Blake Novacek, son of former NFL tight end Jay Novacek, is suing a University of Oklahoma fraternity for brain injuries he sustained from hazing in 2015.
He was pledging to the Beta Theta Pi fraternity on October 11, 2015 when he was taken into Shane Musselman’s room and asked to state facts about the fraternity’s history. When he could not give the answers, he was hit in the stomach with a baseball bat. He fell after being hit and struck his head on a hard object which left him unconscious for around ten hours. Novacek alleges that Gavin Martindale approached him after he woke up and told him to keep his mouth shut about the incident.
Novacek’s attorney, Christopher Cooke, said the plaintiff has been diagnosed with traumatic brain injury, postconcussive syndrome, and bipolar disorder. Novacek is also under the care of many doctors.
Both Martindale and Musselman have retained attorneys to “aggressively defend” them in the suit, and the fraternity denies the allegations. The Gamma Phi chapter said there were no fraternity activities on October 11 because nearly all of the fraternity members were in Dallas for a football game that weekend. Novacek also posted a photo of himself at the Dallas Cowboys football game of October 11.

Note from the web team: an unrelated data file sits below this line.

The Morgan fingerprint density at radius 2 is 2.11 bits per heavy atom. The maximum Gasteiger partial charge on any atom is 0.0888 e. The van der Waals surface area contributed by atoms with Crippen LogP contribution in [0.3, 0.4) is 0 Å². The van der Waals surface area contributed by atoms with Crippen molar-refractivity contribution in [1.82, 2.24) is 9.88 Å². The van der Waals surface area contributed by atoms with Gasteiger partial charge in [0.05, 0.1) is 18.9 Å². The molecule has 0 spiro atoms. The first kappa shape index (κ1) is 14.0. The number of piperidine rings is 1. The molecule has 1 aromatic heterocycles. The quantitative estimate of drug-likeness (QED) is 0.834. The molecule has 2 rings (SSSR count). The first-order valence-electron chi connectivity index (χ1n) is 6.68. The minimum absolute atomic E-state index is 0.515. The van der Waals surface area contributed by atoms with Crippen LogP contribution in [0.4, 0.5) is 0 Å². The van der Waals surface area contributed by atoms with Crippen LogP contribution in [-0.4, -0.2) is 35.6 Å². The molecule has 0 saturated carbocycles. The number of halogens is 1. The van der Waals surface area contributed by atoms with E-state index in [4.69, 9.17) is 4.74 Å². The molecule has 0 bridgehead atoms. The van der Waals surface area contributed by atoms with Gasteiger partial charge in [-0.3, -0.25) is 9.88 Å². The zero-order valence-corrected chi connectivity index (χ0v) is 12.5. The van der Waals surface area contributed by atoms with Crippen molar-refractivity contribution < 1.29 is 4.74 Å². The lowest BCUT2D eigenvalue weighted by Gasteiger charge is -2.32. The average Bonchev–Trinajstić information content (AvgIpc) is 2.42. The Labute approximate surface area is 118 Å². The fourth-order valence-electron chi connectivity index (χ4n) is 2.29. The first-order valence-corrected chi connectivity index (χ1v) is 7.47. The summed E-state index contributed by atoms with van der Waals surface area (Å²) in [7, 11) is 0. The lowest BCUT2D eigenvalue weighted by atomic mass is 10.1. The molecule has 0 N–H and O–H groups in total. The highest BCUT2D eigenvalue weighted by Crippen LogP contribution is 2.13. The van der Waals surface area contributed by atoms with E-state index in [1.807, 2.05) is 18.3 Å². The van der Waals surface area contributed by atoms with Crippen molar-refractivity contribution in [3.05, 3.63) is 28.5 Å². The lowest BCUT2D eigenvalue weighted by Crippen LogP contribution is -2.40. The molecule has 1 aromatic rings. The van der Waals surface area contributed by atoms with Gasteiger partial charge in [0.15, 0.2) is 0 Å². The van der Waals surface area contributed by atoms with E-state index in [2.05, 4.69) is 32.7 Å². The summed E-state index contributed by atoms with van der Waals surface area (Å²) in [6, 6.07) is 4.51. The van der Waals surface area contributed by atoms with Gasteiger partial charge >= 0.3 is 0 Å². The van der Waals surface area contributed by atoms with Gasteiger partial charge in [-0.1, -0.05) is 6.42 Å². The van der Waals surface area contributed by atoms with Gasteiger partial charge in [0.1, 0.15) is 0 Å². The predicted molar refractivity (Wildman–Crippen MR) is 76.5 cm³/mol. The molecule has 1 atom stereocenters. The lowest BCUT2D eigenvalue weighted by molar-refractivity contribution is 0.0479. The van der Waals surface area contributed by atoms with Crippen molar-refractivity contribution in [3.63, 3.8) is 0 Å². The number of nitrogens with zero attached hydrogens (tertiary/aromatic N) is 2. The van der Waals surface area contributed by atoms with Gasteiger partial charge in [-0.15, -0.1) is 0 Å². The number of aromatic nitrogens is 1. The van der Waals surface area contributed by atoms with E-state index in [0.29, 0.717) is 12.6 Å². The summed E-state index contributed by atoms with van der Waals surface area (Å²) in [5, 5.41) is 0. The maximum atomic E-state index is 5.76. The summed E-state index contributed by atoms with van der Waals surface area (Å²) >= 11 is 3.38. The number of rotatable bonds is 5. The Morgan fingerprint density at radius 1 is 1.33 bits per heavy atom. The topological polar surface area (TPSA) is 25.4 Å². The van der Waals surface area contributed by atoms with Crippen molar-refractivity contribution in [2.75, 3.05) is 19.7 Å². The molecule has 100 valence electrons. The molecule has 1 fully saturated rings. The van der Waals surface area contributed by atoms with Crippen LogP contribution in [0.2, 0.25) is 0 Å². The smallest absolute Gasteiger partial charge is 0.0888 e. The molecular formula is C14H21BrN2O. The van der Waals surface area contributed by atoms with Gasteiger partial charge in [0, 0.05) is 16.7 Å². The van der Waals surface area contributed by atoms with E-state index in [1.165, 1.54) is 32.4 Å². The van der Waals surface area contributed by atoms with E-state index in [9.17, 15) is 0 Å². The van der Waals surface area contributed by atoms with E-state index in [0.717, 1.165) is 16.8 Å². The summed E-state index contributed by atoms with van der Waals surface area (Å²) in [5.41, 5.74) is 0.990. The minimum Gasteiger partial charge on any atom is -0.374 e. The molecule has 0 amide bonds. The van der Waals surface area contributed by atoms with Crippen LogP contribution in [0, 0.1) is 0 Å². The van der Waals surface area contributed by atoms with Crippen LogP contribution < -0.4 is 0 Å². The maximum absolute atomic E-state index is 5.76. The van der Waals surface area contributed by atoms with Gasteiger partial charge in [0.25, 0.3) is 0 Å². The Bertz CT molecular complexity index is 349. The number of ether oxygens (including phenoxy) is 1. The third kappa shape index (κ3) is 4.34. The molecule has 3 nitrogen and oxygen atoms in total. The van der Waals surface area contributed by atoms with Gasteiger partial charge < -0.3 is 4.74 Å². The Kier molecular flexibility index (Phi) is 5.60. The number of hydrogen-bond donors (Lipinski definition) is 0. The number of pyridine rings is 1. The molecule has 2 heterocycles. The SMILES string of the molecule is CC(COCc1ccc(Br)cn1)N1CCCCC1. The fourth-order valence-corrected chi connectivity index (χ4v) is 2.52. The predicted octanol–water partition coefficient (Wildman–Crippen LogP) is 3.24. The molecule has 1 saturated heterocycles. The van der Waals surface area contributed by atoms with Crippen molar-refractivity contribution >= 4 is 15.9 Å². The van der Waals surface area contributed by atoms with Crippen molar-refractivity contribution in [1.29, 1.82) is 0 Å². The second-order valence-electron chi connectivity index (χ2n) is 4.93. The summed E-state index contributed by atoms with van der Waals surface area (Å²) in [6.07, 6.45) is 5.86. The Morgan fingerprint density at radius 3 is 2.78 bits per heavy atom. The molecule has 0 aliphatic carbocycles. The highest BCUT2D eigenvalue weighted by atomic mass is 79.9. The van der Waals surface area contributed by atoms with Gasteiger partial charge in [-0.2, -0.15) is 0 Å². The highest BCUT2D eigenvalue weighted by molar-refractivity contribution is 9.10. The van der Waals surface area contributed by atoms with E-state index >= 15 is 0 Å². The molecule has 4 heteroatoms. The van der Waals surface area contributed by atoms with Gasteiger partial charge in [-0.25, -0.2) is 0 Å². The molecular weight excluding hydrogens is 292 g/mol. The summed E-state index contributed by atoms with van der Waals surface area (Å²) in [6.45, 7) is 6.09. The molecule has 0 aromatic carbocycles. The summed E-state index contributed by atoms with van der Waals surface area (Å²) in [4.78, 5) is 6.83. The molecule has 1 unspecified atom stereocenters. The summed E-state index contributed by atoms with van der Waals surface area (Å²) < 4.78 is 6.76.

Cooke says Novacek is unable to recall dates after sustaining head injuries and says the date given is the closest he can recall to the date of the events outlined in the lawsuit.
The most recent fraternity hazing death occurred on September 14 at Louisiana State University. Max Gruver, 18, was laid on a couch by members of Phi Delta Theta that morning. When they came back, his pulse was weak. Gruver died at a nearby hospital later that day. The coroner reported Gruver having a “highly elevated” blood-alcohol level. His BAC was .495, significantly higher than the 0.08 that would be considered legally drunk in Louisiana.
Arrest warrants were issued for ten people involved in Gruver’s death. All ten were charged with hazing, and Alexander Naquin has an added charge of negligent homicide.
According to the University of Dayton, alcohol consumption is one of the most common activities involved in hazing and contributes to 82% of hazing deaths. Nine out of ten college students who have experienced hazing in college do not believe they have been hazed. While alcohol is a common hazing activity, there are also many others including:
• Morally degrading or humiliating activities, games or stunts
• Physical abuse
• Requiring of nudity
• Having a person run personal errands
Hazing cases that result in death occur each year. However, most students who experience hazing do not come forward and report it to their campus officials. This is partially out of fear of the consequences of their actions and because they do not realize they have been hazed. These activities occur more frequently in clubs, teams, and student organizations. Sometimes hazing occurs with a faculty member who is present or is actually engaging in the activities. Students TAMUT can report hazing to the Office of Student Life at (903) 223-3116 or the Vice President of Student Affairs at (903) 223-3602.
For more information about hazing, visit the following links: